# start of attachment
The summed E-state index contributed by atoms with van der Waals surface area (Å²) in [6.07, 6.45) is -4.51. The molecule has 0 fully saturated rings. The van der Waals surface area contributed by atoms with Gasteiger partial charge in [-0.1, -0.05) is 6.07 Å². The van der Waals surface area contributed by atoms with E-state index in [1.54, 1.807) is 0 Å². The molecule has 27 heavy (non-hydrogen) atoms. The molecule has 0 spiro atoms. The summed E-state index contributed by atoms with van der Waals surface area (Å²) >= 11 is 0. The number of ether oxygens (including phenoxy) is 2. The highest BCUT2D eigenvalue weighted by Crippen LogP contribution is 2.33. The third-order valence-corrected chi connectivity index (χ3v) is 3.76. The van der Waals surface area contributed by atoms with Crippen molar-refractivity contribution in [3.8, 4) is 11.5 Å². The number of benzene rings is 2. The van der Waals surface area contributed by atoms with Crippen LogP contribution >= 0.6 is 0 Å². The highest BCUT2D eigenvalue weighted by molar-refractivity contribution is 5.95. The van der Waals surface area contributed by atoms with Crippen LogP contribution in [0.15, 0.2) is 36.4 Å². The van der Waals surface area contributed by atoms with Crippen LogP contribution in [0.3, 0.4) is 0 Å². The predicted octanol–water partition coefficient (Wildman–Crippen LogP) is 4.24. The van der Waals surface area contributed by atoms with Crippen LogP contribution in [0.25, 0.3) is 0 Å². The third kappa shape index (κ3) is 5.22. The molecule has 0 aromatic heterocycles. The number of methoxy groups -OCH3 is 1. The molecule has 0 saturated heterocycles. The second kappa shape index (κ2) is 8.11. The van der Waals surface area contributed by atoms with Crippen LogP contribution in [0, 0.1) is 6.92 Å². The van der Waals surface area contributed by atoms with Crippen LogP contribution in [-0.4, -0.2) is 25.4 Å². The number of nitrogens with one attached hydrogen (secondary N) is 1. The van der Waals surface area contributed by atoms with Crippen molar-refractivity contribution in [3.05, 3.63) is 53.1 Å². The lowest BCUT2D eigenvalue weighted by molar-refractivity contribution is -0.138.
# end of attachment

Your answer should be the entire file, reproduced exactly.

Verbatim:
The summed E-state index contributed by atoms with van der Waals surface area (Å²) in [6.07, 6.45) is -4.51. The molecule has 0 fully saturated rings. The van der Waals surface area contributed by atoms with Gasteiger partial charge in [-0.1, -0.05) is 6.07 Å². The van der Waals surface area contributed by atoms with E-state index in [1.54, 1.807) is 0 Å². The molecule has 27 heavy (non-hydrogen) atoms. The molecule has 0 spiro atoms. The summed E-state index contributed by atoms with van der Waals surface area (Å²) >= 11 is 0. The number of ether oxygens (including phenoxy) is 2. The highest BCUT2D eigenvalue weighted by Crippen LogP contribution is 2.33. The third-order valence-corrected chi connectivity index (χ3v) is 3.76. The van der Waals surface area contributed by atoms with Crippen molar-refractivity contribution in [3.8, 4) is 11.5 Å². The number of benzene rings is 2. The van der Waals surface area contributed by atoms with Crippen LogP contribution >= 0.6 is 0 Å². The highest BCUT2D eigenvalue weighted by molar-refractivity contribution is 5.95. The van der Waals surface area contributed by atoms with Crippen LogP contribution in [0.15, 0.2) is 36.4 Å². The van der Waals surface area contributed by atoms with Crippen LogP contribution in [0.3, 0.4) is 0 Å². The predicted octanol–water partition coefficient (Wildman–Crippen LogP) is 4.24. The van der Waals surface area contributed by atoms with Crippen LogP contribution in [0.25, 0.3) is 0 Å². The third kappa shape index (κ3) is 5.22. The molecule has 0 aromatic heterocycles. The number of methoxy groups -OCH3 is 1. The molecule has 0 saturated heterocycles. The second kappa shape index (κ2) is 8.11. The van der Waals surface area contributed by atoms with Crippen LogP contribution in [0, 0.1) is 6.92 Å². The van der Waals surface area contributed by atoms with Crippen LogP contribution in [-0.4, -0.2) is 25.4 Å². The number of nitrogens with one attached hydrogen (secondary N) is 1. The van der Waals surface area contributed by atoms with Crippen molar-refractivity contribution in [3.05, 3.63) is 53.1 Å². The lowest BCUT2D eigenvalue weighted by molar-refractivity contribution is -0.138.